Almost 14 years ago, Ray Anderson picked up a book that would change his life and lead him not only to transform his company, but to influence his industry and the modern system of commerce. Then 60, Anderson headed a carpet company that was "successful by any standard definition of success," he told his University of Richmond audience. But as he thumbed through Paul Hawken's The Ecology of Commerce, a chapter title leaped out at him and he began to read "The Death of Birth."

Having no idea who Hawken was or of the meaning of some terms he used, such as "overshoot," Anderson read an account of the destruction of habitat on St. Matthew Island after humans tinkered with the reindeer population. The difference between reindeer and human habitats, Hawken wrote of the incident, "is that the resources used by the reindeer...eventually return, whereas many of the resources we [human beings] are exploiting will not."

With growing dread Anderson read as Hawken drove home his point that humankind is in overshoot. "I was dumbfounded," said Anderson, "by how much I didn't know about the environment and the impact of the industrial system on the environment."

The realization that he and his successful company had played an integral part in the earth's devastation was, he said, "a spear in the chest...I was a plunderer of earth, stealing my grandchildren's future...I wept as I read." The book inspired Anderson to form a task force and make fundamental changes in Interface, Inc., which he has vowed to transform into a zero-footprint company by 2020. Now a "recovering plunderer," he lives by a new definition of success: building a socially responsible corporate legacy.

Since 1994, his company has reduced net greenhouse gas emissions by 88 percent and water usage by 79 percent while growing in size. Interface's overall ecological footprint has been reduced by roughly half, as the company has pursued initiatives to emulate nature in its process, eliminate waste streams and smoke stacks, emphasize renewable energy, harness sunlight and wind, and use climate-neutral transportation to move its people and products. "It's fair to say," noted Anderson, "that we're a restorative company, even though we're only halfway there."

Interface has also attempted to cut its material "umbilical cord" to earth by shifting to carbohydrate polymers instead of petrochemicals in its carpet-making. Anderson called the shift "dust to dust with a biotech wrinkle," while admitting that the substitution of corn dextrose is at best a transitional technology. "Ideally," he said with a smile, "we'd like to harvest kudzu."

Perhaps most importantly, the company has prompted a culture shift - not simply changing mindsets within the organization, but also among suppliers, customers, and even competitors. Anderson has formed a consultancy group to enable other companies to shorten their learning curve when it comes to sustainable practices.

"Sustainability has taken root in the very DNA of Interface," said Anderson. "Our people are galvanized around a higher purpose. You cannot beat it for bringing people together." What's more, he said, his company is putting out a better product and costs are down, "exposing the false choice between economics and environment." The company's transformation has generated good will in the marketplace that Anderson believes no amount of advertising could have produced.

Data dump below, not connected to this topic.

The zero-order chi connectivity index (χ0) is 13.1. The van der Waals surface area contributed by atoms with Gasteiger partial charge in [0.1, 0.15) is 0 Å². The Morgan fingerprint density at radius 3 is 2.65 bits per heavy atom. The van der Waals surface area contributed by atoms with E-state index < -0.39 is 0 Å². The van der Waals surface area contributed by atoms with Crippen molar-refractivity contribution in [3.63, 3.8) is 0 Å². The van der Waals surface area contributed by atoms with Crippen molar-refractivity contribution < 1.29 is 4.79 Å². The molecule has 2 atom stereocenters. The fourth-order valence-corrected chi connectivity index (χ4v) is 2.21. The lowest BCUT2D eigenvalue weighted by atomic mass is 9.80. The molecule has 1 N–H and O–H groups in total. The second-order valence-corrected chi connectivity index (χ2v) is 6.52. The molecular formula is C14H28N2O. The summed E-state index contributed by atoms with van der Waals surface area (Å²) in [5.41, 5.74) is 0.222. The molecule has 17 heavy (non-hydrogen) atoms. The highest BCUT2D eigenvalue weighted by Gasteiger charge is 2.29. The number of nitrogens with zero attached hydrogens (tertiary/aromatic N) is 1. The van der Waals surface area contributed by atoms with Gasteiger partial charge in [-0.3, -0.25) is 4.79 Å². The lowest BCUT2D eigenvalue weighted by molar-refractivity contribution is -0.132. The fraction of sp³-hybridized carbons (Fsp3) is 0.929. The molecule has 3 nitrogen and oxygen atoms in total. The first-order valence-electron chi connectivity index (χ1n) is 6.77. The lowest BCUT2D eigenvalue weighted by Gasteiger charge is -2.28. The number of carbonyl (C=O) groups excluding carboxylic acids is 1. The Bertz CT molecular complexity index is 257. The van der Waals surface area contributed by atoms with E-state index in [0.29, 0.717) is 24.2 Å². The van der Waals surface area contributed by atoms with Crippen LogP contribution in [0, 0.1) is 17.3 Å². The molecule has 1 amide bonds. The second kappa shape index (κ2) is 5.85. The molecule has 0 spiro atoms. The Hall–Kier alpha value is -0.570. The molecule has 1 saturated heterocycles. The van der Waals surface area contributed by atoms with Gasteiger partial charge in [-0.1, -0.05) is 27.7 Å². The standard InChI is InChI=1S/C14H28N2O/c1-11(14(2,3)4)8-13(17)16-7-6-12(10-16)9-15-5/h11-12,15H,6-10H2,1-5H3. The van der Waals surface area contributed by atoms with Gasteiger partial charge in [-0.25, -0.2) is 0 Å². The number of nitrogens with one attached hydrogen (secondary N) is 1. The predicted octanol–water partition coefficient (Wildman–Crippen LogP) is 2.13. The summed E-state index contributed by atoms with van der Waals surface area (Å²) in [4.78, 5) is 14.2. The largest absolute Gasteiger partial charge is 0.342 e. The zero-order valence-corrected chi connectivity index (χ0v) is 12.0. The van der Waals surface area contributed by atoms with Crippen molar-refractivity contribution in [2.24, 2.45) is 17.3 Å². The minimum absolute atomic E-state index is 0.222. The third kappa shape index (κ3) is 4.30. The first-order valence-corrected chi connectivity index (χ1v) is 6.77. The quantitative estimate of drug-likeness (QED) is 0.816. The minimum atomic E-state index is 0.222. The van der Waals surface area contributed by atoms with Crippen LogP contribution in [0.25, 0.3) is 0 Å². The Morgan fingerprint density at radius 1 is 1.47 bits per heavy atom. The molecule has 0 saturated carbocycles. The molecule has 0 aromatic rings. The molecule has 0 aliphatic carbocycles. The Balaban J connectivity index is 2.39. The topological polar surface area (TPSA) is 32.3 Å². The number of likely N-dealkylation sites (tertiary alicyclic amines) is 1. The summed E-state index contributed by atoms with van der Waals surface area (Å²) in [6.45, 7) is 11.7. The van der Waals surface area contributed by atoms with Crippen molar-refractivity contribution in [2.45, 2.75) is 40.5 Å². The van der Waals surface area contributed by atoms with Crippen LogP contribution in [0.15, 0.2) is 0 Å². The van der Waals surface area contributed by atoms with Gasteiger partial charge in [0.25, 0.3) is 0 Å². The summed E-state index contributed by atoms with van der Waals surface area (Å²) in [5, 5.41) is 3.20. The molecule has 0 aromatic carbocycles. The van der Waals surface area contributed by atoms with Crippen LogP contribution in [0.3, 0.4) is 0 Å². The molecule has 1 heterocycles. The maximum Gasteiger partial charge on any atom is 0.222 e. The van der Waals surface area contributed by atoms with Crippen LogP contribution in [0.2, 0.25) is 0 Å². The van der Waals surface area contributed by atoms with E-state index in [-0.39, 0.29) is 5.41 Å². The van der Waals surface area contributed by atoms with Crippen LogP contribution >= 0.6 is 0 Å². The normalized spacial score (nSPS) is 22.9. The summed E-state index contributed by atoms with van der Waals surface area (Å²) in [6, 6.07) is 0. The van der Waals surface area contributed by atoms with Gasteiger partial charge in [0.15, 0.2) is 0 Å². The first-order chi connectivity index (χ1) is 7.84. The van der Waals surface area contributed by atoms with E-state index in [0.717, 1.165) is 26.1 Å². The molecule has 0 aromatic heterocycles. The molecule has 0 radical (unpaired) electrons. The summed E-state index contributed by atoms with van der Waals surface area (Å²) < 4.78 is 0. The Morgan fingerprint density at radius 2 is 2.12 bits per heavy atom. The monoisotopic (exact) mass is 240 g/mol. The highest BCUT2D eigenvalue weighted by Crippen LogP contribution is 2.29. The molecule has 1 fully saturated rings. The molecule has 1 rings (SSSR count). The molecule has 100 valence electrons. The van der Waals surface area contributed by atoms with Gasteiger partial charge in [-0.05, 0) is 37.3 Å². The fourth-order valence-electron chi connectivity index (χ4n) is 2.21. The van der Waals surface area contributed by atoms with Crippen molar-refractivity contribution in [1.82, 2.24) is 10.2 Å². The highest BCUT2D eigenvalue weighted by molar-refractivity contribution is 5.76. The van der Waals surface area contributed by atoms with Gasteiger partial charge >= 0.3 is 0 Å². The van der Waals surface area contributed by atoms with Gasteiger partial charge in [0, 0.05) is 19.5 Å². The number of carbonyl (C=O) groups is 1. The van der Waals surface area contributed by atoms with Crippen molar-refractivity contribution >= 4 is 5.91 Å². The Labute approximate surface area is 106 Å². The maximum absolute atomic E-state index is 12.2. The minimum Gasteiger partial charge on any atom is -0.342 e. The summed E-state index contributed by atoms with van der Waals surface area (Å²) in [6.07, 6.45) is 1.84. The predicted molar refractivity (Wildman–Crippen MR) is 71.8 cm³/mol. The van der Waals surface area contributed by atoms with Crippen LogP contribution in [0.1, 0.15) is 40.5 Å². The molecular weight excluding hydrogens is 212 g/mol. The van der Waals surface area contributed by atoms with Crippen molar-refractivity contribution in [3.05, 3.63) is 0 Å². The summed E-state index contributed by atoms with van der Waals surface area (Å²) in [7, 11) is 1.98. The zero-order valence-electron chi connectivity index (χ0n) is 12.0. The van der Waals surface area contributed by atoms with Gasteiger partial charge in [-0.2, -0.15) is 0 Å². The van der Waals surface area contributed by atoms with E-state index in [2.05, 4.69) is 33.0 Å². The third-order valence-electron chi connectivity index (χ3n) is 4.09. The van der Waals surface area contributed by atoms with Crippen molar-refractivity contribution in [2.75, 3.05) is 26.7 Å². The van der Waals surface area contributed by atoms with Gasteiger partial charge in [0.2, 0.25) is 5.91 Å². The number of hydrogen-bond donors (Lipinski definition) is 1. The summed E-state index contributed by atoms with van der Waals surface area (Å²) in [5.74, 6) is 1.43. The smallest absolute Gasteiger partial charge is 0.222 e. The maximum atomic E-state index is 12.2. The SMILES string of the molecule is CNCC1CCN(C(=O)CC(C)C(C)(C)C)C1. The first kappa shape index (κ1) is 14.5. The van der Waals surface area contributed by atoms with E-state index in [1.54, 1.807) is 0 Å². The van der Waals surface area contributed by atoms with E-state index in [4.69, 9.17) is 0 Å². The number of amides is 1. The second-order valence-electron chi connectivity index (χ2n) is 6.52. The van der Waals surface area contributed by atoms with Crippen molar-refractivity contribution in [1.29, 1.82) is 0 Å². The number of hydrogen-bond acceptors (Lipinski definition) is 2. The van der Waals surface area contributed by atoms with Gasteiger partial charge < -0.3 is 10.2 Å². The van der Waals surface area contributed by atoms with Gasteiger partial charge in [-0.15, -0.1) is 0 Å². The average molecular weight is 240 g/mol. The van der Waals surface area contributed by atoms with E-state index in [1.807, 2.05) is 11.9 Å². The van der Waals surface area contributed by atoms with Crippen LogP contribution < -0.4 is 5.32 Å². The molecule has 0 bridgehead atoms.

As he recapped milestones in the environmental movement and traced the development of environmental ethics, Anderson reserved his highest praise for a "brilliant, brave woman named Rachel Carson," and her crusade to heighten awareness of the earth's fragile interdependent web.

"Most people would say her book [Silent Spring] launched a movement," he explained. "Another way to think about it is that Rachel Carson extended the field of ethics beyond people and land to include all the creatures...She was the quintessential wielder of the power of one."

But despite the "Rachel Carson shock wave" and resulting legislation, relatively little has been accomplished, Anderson continued. The rate of abuse has slowed, but overall global environmental trends are still moving in the wrong direction. "Our diversity is plummeting - the death of birth. The human footprint is growing; the planet's carrying capacity is not. In fact, it's shrinking."

Asking the audience, "How could a living planet lose its biosphere?" he suggested that the process is an insidious one. One polluted brook at a time, one acidified lake at a time. One overfertilized farm, one eroded ton of topsoil, one developed wetland at a time. One corrupt politician at a time. One new open pit coal mine in a pristine valley at a time..."One lost habitat, one disappearing rain forest, one depleted or polluted aquifer, one toxic release, one unremediated brownfield, one political payoff, one one-tenth of a degree of global warming at a time. One poorly designed carpet, one insensitive or uninformed architect or interior designer or factory manager or manufacturer or developer or builder at a time.

"One songbird, one PCP-laced orca, one whale, one dolphin, one polar bear, one leatherback turtle, one entire wild species at a time."

Anderson maintains that the decline will not stop until humans come to their senses. "If we do come to our senses in time," he said, "it will happen one changed mind at a time...All industries have got to make this transition, undergo this transformation, participate in this new industrial revolution, to survive. Those who don't, won't."

March 5, 2008 The Jepson School of Leadership Studies